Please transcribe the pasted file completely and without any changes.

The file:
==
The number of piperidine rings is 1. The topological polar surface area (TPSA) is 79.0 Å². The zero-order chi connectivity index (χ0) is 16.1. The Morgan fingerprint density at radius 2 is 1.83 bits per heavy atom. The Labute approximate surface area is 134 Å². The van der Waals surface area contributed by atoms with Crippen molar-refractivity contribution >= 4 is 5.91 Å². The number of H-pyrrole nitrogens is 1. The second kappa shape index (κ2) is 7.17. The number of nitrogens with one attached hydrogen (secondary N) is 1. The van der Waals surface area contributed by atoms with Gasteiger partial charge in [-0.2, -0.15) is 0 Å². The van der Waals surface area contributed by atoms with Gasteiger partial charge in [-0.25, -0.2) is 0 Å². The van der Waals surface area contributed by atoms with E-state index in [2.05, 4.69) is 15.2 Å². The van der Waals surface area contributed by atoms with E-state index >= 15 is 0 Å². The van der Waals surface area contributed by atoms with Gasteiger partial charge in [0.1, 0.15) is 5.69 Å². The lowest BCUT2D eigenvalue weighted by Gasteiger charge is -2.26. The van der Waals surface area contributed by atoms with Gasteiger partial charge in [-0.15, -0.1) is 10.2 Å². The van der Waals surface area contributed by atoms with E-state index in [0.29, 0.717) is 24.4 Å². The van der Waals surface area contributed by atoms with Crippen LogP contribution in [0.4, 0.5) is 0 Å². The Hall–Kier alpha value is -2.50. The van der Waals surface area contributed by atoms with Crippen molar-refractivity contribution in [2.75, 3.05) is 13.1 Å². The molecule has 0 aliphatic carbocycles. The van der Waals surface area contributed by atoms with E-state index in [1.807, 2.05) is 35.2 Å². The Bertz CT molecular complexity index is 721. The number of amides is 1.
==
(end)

The number of piperidine rings is 1. The topological polar surface area (TPSA) is 79.0 Å². The zero-order chi connectivity index (χ0) is 16.1. The Morgan fingerprint density at radius 2 is 1.83 bits per heavy atom. The Labute approximate surface area is 134 Å². The van der Waals surface area contributed by atoms with Crippen molar-refractivity contribution >= 4 is 5.91 Å². The number of H-pyrrole nitrogens is 1. The second kappa shape index (κ2) is 7.17. The number of nitrogens with one attached hydrogen (secondary N) is 1. The van der Waals surface area contributed by atoms with Gasteiger partial charge in [-0.2, -0.15) is 0 Å². The van der Waals surface area contributed by atoms with Gasteiger partial charge in [-0.25, -0.2) is 0 Å². The van der Waals surface area contributed by atoms with E-state index in [2.05, 4.69) is 15.2 Å². The van der Waals surface area contributed by atoms with E-state index >= 15 is 0 Å². The van der Waals surface area contributed by atoms with Gasteiger partial charge in [0.1, 0.15) is 5.69 Å². The lowest BCUT2D eigenvalue weighted by Gasteiger charge is -2.26. The van der Waals surface area contributed by atoms with Gasteiger partial charge in [-0.15, -0.1) is 10.2 Å². The van der Waals surface area contributed by atoms with E-state index in [0.29, 0.717) is 24.4 Å². The van der Waals surface area contributed by atoms with Crippen LogP contribution in [0.4, 0.5) is 0 Å². The Hall–Kier alpha value is -2.50. The van der Waals surface area contributed by atoms with Crippen molar-refractivity contribution in [2.75, 3.05) is 13.1 Å². The molecule has 0 aliphatic carbocycles. The van der Waals surface area contributed by atoms with E-state index in [1.807, 2.05) is 35.2 Å². The Bertz CT molecular complexity index is 721. The number of amides is 1.